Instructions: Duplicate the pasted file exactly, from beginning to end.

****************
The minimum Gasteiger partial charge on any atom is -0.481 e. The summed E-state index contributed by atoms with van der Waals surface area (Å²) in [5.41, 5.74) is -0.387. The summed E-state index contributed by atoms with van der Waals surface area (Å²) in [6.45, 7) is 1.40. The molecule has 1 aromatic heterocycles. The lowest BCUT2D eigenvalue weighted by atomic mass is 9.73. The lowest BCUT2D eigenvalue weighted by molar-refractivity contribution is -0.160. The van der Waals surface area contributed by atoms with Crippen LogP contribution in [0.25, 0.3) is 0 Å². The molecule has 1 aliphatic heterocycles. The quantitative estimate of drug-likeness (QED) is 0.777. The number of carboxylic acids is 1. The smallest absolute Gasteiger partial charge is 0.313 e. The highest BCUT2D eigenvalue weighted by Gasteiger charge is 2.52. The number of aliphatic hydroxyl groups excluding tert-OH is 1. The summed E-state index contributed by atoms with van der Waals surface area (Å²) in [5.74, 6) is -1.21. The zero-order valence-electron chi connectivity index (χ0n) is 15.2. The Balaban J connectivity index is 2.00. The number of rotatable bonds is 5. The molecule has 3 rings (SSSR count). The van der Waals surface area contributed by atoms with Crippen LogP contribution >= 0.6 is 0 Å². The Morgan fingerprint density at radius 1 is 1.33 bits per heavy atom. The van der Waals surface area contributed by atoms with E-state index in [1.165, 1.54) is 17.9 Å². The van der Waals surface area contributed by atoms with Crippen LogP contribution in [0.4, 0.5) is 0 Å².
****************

The minimum Gasteiger partial charge on any atom is -0.481 e. The summed E-state index contributed by atoms with van der Waals surface area (Å²) in [5.41, 5.74) is -0.387. The summed E-state index contributed by atoms with van der Waals surface area (Å²) in [6.45, 7) is 1.40. The molecule has 1 aromatic heterocycles. The lowest BCUT2D eigenvalue weighted by atomic mass is 9.73. The lowest BCUT2D eigenvalue weighted by molar-refractivity contribution is -0.160. The van der Waals surface area contributed by atoms with Crippen LogP contribution in [0.25, 0.3) is 0 Å². The molecule has 1 aliphatic heterocycles. The quantitative estimate of drug-likeness (QED) is 0.777. The number of carboxylic acids is 1. The smallest absolute Gasteiger partial charge is 0.313 e. The highest BCUT2D eigenvalue weighted by Gasteiger charge is 2.52. The number of aliphatic hydroxyl groups excluding tert-OH is 1. The summed E-state index contributed by atoms with van der Waals surface area (Å²) in [5.74, 6) is -1.21. The zero-order valence-electron chi connectivity index (χ0n) is 15.2. The Balaban J connectivity index is 2.00. The number of rotatable bonds is 5. The molecule has 3 rings (SSSR count). The van der Waals surface area contributed by atoms with Crippen LogP contribution >= 0.6 is 0 Å². The Morgan fingerprint density at radius 1 is 1.33 bits per heavy atom. The van der Waals surface area contributed by atoms with E-state index in [1.165, 1.54) is 17.9 Å². The van der Waals surface area contributed by atoms with Crippen LogP contribution in [0.4, 0.5) is 0 Å².